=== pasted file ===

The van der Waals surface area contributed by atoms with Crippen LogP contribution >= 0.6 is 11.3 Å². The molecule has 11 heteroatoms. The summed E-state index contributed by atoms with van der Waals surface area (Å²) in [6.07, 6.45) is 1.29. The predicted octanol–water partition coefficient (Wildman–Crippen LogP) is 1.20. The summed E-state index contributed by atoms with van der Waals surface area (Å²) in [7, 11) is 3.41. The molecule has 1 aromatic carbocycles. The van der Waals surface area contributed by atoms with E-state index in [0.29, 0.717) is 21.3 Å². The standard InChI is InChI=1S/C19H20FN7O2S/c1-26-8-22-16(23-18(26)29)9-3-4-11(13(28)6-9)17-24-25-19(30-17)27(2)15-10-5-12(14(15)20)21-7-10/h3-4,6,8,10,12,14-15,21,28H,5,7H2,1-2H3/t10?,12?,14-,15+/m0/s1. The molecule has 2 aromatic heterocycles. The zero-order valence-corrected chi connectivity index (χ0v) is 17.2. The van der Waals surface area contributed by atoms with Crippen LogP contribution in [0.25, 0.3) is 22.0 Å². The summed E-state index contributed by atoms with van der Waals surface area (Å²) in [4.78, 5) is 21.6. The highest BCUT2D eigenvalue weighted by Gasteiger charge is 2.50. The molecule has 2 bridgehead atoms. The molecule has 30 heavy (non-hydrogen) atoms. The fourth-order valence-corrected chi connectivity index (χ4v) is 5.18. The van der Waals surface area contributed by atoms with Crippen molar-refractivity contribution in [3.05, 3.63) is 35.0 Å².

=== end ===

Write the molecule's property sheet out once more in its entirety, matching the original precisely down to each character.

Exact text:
The van der Waals surface area contributed by atoms with Crippen LogP contribution >= 0.6 is 11.3 Å². The molecule has 11 heteroatoms. The summed E-state index contributed by atoms with van der Waals surface area (Å²) in [6.07, 6.45) is 1.29. The predicted octanol–water partition coefficient (Wildman–Crippen LogP) is 1.20. The summed E-state index contributed by atoms with van der Waals surface area (Å²) in [7, 11) is 3.41. The molecule has 1 aromatic carbocycles. The van der Waals surface area contributed by atoms with E-state index in [0.29, 0.717) is 21.3 Å². The standard InChI is InChI=1S/C19H20FN7O2S/c1-26-8-22-16(23-18(26)29)9-3-4-11(13(28)6-9)17-24-25-19(30-17)27(2)15-10-5-12(14(15)20)21-7-10/h3-4,6,8,10,12,14-15,21,28H,5,7H2,1-2H3/t10?,12?,14-,15+/m0/s1. The molecule has 2 aromatic heterocycles. The zero-order valence-corrected chi connectivity index (χ0v) is 17.2. The van der Waals surface area contributed by atoms with Crippen LogP contribution in [0.25, 0.3) is 22.0 Å². The summed E-state index contributed by atoms with van der Waals surface area (Å²) in [4.78, 5) is 21.6. The highest BCUT2D eigenvalue weighted by Gasteiger charge is 2.50. The molecule has 2 bridgehead atoms. The molecule has 30 heavy (non-hydrogen) atoms. The fourth-order valence-corrected chi connectivity index (χ4v) is 5.18. The van der Waals surface area contributed by atoms with Crippen molar-refractivity contribution in [3.05, 3.63) is 35.0 Å².